Tesla, Inc. (TSLA) Valuation Report

Market Cap

Enterprise Value

$201.97 1.11%

Adjusted Yield

TTM Growth Margin Ratio Yield
Revenue $97B 18.8% 6.4x
Gross $18B -15.3% 18.2% 35.1x
EBITDA $14B -24.0% 14.0% 45.7x
EBIT $8.9B -34.9% 9.2% 69.6x 1.4%
Profit $15B 19.1% 15.5% 42.9x 2.3%
FCFF -$2.6B -172.0% -2.7% -238.8x -0.4%
FCFE $14B 825.1% 17.3% 46.7x 2.1%
Cost of Equity = 14.6% | Cost of Capital = 14.5%Currency: USD | Updated:
Sector: Consumer Cyclical | Industry: Auto Manufacturers |

Tesla, Inc.
designs, develops, manufactures, leases, and sells electric vehicles, and energy generation and storage systems in the United States, China, and internationally.
It operates in two segments, Automotive, and Energy Generation and Storage.
The Automotive segment offers electric vehicles, as well as sells automotive regulatory credits; and non-warranty after-sales vehicle, used vehicles, retail merchandise, and vehicle insurance services.
This segment also provides sedans and sport utility vehicles through direct and used vehicle sales, a network of Tesla Superchargers, and in-app upgrades; purchase financing and leasing services; services for electric vehicles through its company-owned service locations and Tesla mobile service technicians; and vehicle limited warranties and extended service plans.
The Energy Generation and Storage segment engages in the design, manufacture, installation, sale, and leasing of solar energy generation and energy storage products, and related services to residential, commercial, and industrial customers and utilities through its website, stores, and galleries, as well as through a network of channel partners; and provision of service and repairs to its energy product customers, including under warranty, as well as various financing options to its solar customers.
The company was formerly known as Tesla Motors, Inc.
and changed its name to Tesla, Inc.
in February 2017.
Tesla, Inc.
was incorporated in 2003 and is headquartered in Austin, Texas..

Full-time employees: 140,473 | HQ: Austin
Website: https://www.tesla.com



➜ Revenue Growth

➜ EBIT Margins

➜ Reinvstment Efficiency

➜ Cost of Capital

➜ Tax

TSLA Valuation Output

Terminal value


+ PV Terminal Value




= Sum of PV


+ Cash


- Debt


= Intrinsic Value


Value Per Share


Overvalued by 85% vs its $202 Price

1-Year Price Target

$35 (-82%)

10-Year Fundamental Projections for Tesla, Inc. (TSLA)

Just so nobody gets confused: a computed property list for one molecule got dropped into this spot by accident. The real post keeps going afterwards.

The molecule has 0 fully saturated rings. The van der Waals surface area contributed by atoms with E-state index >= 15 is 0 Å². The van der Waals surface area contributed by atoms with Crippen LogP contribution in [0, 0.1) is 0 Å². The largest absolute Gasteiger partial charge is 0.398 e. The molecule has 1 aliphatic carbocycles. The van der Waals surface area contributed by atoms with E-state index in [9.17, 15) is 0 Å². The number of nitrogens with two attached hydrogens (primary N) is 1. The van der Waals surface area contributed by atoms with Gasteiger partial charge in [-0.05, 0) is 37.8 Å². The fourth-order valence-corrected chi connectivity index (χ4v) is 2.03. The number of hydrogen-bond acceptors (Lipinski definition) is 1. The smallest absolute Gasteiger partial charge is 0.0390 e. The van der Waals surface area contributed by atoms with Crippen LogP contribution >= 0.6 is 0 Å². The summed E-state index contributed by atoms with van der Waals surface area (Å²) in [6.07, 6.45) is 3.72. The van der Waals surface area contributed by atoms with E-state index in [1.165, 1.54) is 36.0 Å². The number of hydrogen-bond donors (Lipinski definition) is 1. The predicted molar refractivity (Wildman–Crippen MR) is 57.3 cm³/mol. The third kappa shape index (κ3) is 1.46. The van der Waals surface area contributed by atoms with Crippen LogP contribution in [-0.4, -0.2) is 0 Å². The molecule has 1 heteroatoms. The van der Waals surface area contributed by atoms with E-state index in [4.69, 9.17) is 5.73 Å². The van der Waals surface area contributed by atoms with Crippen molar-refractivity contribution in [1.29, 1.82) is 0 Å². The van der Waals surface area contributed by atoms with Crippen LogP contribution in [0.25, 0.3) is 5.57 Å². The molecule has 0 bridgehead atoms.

TTM 15.0% $97B 9.2% $8.9B 43% $5.1B $3.2B 13% -$2.6B 14.5% --
2025 15.0% $111B 9.2% $10B 43% $5.8B $6B 13% -$212M 14.5% -$185M
2026 15.0% $128B 9.2% $12B 43% $6.7B $7B 13% -$244M 14.5% -$186M
2027 15.0% $147B 9.2% $14B 43% $7.7B $8B 13% -$281M 14.5% -$187M
2028 15.0% $169B 9.2% $16B 43% $8.9B $9.2B 13% -$323M 14.5% -$188M
2029 15.0% $195B 9.2% $18B 43% $10B $11B 13% -$371M 14.5% -$189M
2030 12.9% $220B 9.2% $20B 40% $12B $13B 13% -$1B 13.3% -$468M
2031 10.7% $243B 9.2% $22B 37% $14B $12B 13% $1.7B 12.1% $685M
2032 8.6% $264B 9.2% $24B 34% $16B $11B 14% $5.1B 10.9% $1.8B
2033 6.4% $281B 9.2% $26B 31% $18B $8.9B 14% $8.9B 9.7% $2.9B
2034 4.3% $293B 9.2% $27B 28% $19B $6.3B 15% $13B 8.5% $4B
♾️ 4.3% $306B 9.2% $28B 25% $21B $11B 8.5% $10B 8.5% --
How is TSLA's expected return calculated?

The expected return is a percent (%) estimate of how much a stock's value will change per year. It is used to calculate TSLA's 1-year price target by multiplying the stock's present value with (1 + expected return). The expected return is calculated using a stock's risk (cost of capital), excess returns, and dividend yield.

Expected Return = (1 + Cost of Capital) * (Cost of Capital * (1 + ROIC - Cost of Capital - Dividend Yield))
15.2% = 114.5% * (14.5% * 91.5%)

We exclude dividend payments because they aren't reflected in a stock's price. Note that excess returns are highly dependant on our estimate of invested capital and its return. Neglecting to capitalize expense items such as operating leases, R&D, brand name marketing expenses, may inflate the excess return estimate.